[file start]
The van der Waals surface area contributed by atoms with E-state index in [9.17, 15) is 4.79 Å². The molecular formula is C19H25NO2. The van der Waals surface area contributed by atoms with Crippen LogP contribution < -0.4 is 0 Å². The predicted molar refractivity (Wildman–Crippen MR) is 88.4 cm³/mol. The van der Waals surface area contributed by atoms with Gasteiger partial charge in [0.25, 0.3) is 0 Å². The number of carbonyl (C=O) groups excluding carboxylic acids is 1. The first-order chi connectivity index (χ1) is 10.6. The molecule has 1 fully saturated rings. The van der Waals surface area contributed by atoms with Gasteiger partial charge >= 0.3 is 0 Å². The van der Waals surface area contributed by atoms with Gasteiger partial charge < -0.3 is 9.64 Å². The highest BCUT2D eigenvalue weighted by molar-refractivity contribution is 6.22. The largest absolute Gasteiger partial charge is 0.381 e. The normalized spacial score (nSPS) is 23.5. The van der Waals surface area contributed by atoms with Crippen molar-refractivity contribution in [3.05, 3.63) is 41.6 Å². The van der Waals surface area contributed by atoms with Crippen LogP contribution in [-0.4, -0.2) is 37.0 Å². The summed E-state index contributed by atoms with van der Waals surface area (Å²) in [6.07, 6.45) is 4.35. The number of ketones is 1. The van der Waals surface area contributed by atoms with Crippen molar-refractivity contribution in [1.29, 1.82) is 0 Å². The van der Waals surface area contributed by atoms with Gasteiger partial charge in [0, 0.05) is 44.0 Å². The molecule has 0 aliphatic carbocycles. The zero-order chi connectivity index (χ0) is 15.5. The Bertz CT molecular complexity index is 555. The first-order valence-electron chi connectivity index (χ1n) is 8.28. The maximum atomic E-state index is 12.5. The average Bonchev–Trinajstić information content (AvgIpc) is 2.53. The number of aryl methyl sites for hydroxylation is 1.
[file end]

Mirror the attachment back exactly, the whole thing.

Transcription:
The van der Waals surface area contributed by atoms with E-state index in [9.17, 15) is 4.79 Å². The molecular formula is C19H25NO2. The van der Waals surface area contributed by atoms with Crippen LogP contribution < -0.4 is 0 Å². The predicted molar refractivity (Wildman–Crippen MR) is 88.4 cm³/mol. The van der Waals surface area contributed by atoms with Gasteiger partial charge in [0.25, 0.3) is 0 Å². The number of carbonyl (C=O) groups excluding carboxylic acids is 1. The first-order chi connectivity index (χ1) is 10.6. The molecule has 1 fully saturated rings. The van der Waals surface area contributed by atoms with Gasteiger partial charge >= 0.3 is 0 Å². The van der Waals surface area contributed by atoms with Gasteiger partial charge < -0.3 is 9.64 Å². The highest BCUT2D eigenvalue weighted by molar-refractivity contribution is 6.22. The largest absolute Gasteiger partial charge is 0.381 e. The normalized spacial score (nSPS) is 23.5. The van der Waals surface area contributed by atoms with Crippen molar-refractivity contribution in [3.05, 3.63) is 41.6 Å². The van der Waals surface area contributed by atoms with Crippen LogP contribution in [-0.4, -0.2) is 37.0 Å². The summed E-state index contributed by atoms with van der Waals surface area (Å²) in [6.07, 6.45) is 4.35. The number of ketones is 1. The van der Waals surface area contributed by atoms with Crippen molar-refractivity contribution in [1.29, 1.82) is 0 Å². The van der Waals surface area contributed by atoms with Gasteiger partial charge in [0, 0.05) is 44.0 Å². The molecule has 0 aliphatic carbocycles. The zero-order chi connectivity index (χ0) is 15.5. The Bertz CT molecular complexity index is 555. The first-order valence-electron chi connectivity index (χ1n) is 8.28. The maximum atomic E-state index is 12.5. The average Bonchev–Trinajstić information content (AvgIpc) is 2.53. The number of aryl methyl sites for hydroxylation is 1.